Leading article: France and Germany dare to challenge the US-British way

G20: The European dimension

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Today was the day that Gordon Brown had hoped would be his. To be shared perhaps with President Obama. They would be hailed as joint saviours of the world's financial system and joint guarantors of a global future. A bonus for the Prime Minister would be an afterglow of international achievement that would help redefine his premiership.

As the last of the national leaders arrived yesterday, however, the summit was starting to look a bit like the chaotic cavalcade simultaneously being played out in the capital's streets: by turns joyful and destructive; rehearsed and spontaneous; ridiculous and desperately serious. From America's first couple breakfasting at No 10, through the mutual compliments of the Brown-Obama press conference, to the US-Russia mini-summit which re-started the arms control process after almost 20 years – all punctuated by the protests in the City and rounded off , for the VIPs, by drinks with the Queen and a Downing Street dinner, where the last dots and commas of the communique were supposed to be finalised.

All this was predictable and, in its own way, scripted. Certainly not scripted, at least not from London, was the mid-afternoon press conference by the leaders of France and Germany. Their joint appearance might have been dismissed as a childlike squawk of "me too". But it was more than a plea to be noticed alongside the "big boys" from the US, China and Russia. It was a statement of principle and intent. President Sarkozy did not repeat his walk-out threat – a gesture clearly designed for domestic effect – but the message both he and Chancellor Merkel delivered was as specific as it was firm.

Saying they would speak with "one European voice", they demanded new international rules to govern hedge funds and tax havens, make commercial accounting transparent and regulate the pay of bankers and traders. M. Sarkozy said they were prepared to compromise, of course – "we make compromises in the EU every day"– but this had to be done with the involvement of all parties. Did he fear that the Franco-German demand for tougher regulation might be steamrollered at the 11th hour in favour of a vague agreement they would have rejected any earlier?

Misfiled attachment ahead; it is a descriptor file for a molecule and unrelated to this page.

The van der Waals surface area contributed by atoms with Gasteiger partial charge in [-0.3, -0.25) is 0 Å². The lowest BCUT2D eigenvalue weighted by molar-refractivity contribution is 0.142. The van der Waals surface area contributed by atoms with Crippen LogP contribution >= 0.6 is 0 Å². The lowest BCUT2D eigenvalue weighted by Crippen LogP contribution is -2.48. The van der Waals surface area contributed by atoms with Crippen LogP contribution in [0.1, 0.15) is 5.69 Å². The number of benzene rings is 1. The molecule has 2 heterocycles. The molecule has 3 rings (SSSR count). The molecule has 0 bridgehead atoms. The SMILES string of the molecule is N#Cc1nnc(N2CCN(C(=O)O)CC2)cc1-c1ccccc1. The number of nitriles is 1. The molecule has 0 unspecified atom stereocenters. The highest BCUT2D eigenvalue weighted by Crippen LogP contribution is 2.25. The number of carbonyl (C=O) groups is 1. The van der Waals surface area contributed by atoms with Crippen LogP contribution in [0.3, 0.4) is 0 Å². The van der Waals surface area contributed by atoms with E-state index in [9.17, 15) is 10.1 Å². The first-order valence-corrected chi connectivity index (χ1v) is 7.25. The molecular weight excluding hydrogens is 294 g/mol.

Mr Brown could be forgiven for thinking that France and Germany had contrived to rain on his parade. After all, what was apparently conceived as a grand US-British solution to an enveloping threat that they – or, in Mr Obama's case, his predecessor – had helped unleash, has become progressively less ambitious every week.

Its intended centrepiece – a globally coordinated fiscal stimulus that all participants would underwrite – has been replaced by an acceptance that in fiscal matters, national solutions will come first. Mr Obama may have warned that the US has no intention of becoming paymaster to the world. But Ms Merkel and M. Sarkozy made abundantly clear that they would not countenance anything that, in their view, would risk good money being thrown after bad.

The Franco-German intervention throws down the gauntlet to Mr Brown and Britain's chairmanship. At best, it will have precipitated much nocturnal redrafting; at worst, it risks a final communiqué even more diluted than the drafts already in circulation, or even – a prospect almost unthinkable – no significant agreement at all, either on fiscal stimulus or on regulation.

The outcome today could yet surprise. Nothing at such gatherings can be excluded, especially when the summit brings together as many divergent interests as this one and has been prepared against so fast-moving a backdrop. Yet it looks very much as though Gordon Brown's great hopes of laying the foundations of a new world order are destined to be cut down to size – and with it, his own political legacy.

But the last minute, and very public, démarche from the leaders of Europe's two biggest economies also casts the whole project for global economic management in a different light. The combination of a new and untried President in the White House, a rising China, a friendlier Russia and a more vocal Franco-German alliance marks a signal change. Yesterday, the United States and Britain seemed suddenly a little smaller, China a little bigger, and Continental Europe a force to be reckoned with.

By tonight, an agreed international plan of action along US-British lines might have shown this incipient redistribution of power to be illusory. Anything else, however, and we may be looking at the outlines of a very different future.

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